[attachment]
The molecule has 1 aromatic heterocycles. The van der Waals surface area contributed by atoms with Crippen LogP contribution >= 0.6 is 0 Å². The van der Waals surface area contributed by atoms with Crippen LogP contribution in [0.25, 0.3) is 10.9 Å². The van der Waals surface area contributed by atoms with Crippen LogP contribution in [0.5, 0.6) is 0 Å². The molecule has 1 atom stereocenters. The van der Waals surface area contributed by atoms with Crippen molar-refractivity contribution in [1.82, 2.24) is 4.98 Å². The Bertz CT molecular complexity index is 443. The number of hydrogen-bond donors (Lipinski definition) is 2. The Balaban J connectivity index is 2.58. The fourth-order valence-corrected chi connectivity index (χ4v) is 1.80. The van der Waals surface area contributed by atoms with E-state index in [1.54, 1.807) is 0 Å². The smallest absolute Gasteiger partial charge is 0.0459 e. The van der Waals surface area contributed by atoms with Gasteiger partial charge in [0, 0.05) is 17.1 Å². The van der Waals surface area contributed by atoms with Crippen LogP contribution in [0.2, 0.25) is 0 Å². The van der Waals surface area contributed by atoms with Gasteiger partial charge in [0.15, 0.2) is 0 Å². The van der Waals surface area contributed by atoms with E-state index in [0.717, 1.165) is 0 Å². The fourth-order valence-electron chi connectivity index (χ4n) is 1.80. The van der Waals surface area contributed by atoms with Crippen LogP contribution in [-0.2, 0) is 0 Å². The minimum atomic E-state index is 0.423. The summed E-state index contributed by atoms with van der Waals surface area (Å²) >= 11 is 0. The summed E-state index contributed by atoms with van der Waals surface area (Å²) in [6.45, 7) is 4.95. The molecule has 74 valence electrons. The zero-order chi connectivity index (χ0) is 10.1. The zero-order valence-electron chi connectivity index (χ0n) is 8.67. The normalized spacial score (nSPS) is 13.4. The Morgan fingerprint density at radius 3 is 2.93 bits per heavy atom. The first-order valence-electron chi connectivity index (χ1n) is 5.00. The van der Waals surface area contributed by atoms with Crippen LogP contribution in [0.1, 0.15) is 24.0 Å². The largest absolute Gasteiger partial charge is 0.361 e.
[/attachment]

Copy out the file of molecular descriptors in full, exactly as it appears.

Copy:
The molecule has 1 aromatic heterocycles. The van der Waals surface area contributed by atoms with Crippen LogP contribution >= 0.6 is 0 Å². The van der Waals surface area contributed by atoms with Crippen LogP contribution in [0.25, 0.3) is 10.9 Å². The van der Waals surface area contributed by atoms with Crippen LogP contribution in [0.5, 0.6) is 0 Å². The molecule has 1 atom stereocenters. The van der Waals surface area contributed by atoms with Crippen molar-refractivity contribution in [1.82, 2.24) is 4.98 Å². The Bertz CT molecular complexity index is 443. The number of hydrogen-bond donors (Lipinski definition) is 2. The Balaban J connectivity index is 2.58. The fourth-order valence-corrected chi connectivity index (χ4v) is 1.80. The van der Waals surface area contributed by atoms with E-state index in [1.54, 1.807) is 0 Å². The smallest absolute Gasteiger partial charge is 0.0459 e. The van der Waals surface area contributed by atoms with Gasteiger partial charge in [0, 0.05) is 17.1 Å². The van der Waals surface area contributed by atoms with Crippen LogP contribution in [0.2, 0.25) is 0 Å². The van der Waals surface area contributed by atoms with Gasteiger partial charge in [0.15, 0.2) is 0 Å². The van der Waals surface area contributed by atoms with E-state index in [0.717, 1.165) is 0 Å². The fourth-order valence-electron chi connectivity index (χ4n) is 1.80. The van der Waals surface area contributed by atoms with Crippen LogP contribution in [-0.2, 0) is 0 Å². The minimum atomic E-state index is 0.423. The summed E-state index contributed by atoms with van der Waals surface area (Å²) >= 11 is 0. The summed E-state index contributed by atoms with van der Waals surface area (Å²) in [6.45, 7) is 4.95. The molecule has 74 valence electrons. The zero-order chi connectivity index (χ0) is 10.1. The zero-order valence-electron chi connectivity index (χ0n) is 8.67. The normalized spacial score (nSPS) is 13.4. The Morgan fingerprint density at radius 3 is 2.93 bits per heavy atom. The first-order valence-electron chi connectivity index (χ1n) is 5.00. The van der Waals surface area contributed by atoms with Crippen LogP contribution in [0.1, 0.15) is 24.0 Å². The largest absolute Gasteiger partial charge is 0.361 e.